thinkwingman
thinkwingman:

Have You Sampled The 1-Hour Photo?
Over the last few decades, the world of technology (and every human, along for the ride on its incredible upward trajectory) has become accustomed to a level of immediacy that many of us find hard to relinquish. Long gone are the days when “patience is a virtue” was a thing people actually believed in. Every now and then a service or, as this example would have it, an iPhone application comes along that presents us with the opportunity to take a brief step back from the lightening fast pace of our internet speeds (and our attention spans) for the better.
The 1-Hour Photo app, from Nevercenter Labs, invites users to slow down the process of taking a photo, giving a greater sense of meaning to the act of recording a moment in time, just as developing photographs in dark rooms did for us years before. By preventing you from viewing your photo for 60 minutes (and in the mean time adding a black and white filter and a little vintage grainy texture, for good measure) The 1-Hour Photo gently forces you into the habit of considering what it is that you’re photographing, instead of allowing you to simply snap away mindlessly, allowing the act of viewing your creation to become sacred. Just like it should be.
As the app’s tag line describes, “By the time you see your photos, the moments they’ve captured have already become memories, which changes how you feel about them forever.” This app isn’t likely to revolutionise the way you look at photography. But, in the wider context, its impact on you pales in comparison to the bygone era it’s process instinctively represents.

thinkwingman:

Have You Sampled The 1-Hour Photo?

Over the last few decades, the world of technology (and every human, along for the ride on its incredible upward trajectory) has become accustomed to a level of immediacy that many of us find hard to relinquish. Long gone are the days when “patience is a virtue” was a thing people actually believed in. Every now and then a service or, as this example would have it, an iPhone application comes along that presents us with the opportunity to take a brief step back from the lightening fast pace of our internet speeds (and our attention spans) for the better.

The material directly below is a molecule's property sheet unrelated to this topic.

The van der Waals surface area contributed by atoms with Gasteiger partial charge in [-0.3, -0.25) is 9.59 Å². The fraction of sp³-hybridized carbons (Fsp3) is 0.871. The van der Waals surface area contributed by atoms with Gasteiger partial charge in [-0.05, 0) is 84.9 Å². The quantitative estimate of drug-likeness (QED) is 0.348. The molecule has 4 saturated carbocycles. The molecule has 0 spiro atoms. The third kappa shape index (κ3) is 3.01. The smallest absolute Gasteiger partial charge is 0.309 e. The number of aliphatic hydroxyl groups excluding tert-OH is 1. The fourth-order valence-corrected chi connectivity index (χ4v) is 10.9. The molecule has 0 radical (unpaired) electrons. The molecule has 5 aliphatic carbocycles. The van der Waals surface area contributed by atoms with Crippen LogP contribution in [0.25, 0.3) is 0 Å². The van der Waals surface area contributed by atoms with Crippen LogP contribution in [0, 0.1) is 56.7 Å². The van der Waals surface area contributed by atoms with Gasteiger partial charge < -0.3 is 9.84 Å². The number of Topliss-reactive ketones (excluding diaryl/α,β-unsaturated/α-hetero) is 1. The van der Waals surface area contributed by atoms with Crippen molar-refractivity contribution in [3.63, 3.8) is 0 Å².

The 1-Hour Photo app, from Nevercenter Labs, invites users to slow down the process of taking a photo, giving a greater sense of meaning to the act of recording a moment in time, just as developing photographs in dark rooms did for us years before. By preventing you from viewing your photo for 60 minutes (and in the mean time adding a black and white filter and a little vintage grainy texture, for good measure) The 1-Hour Photo gently forces you into the habit of considering what it is that you’re photographing, instead of allowing you to simply snap away mindlessly, allowing the act of viewing your creation to become sacred. Just like it should be.

As the app’s tag line describes, “By the time you see your photos, the moments they’ve captured have already become memories, which changes how you feel about them forever.” This app isn’t likely to revolutionise the way you look at photography. But, in the wider context, its impact on you pales in comparison to the bygone era it’s process instinctively represents.

I don’t know how to be myself. It’s like I’m permanently outside myself. Like, like you could push your hands straight through me if you wanted to. And I can see the type of man I want to be versus the type of man I actually am and I know that I’m doing it but I’m incapable of what needs to be done. I’m like Pinocchio, a wooden boy. Not a real boy. And it kills me.
The Double, 2013.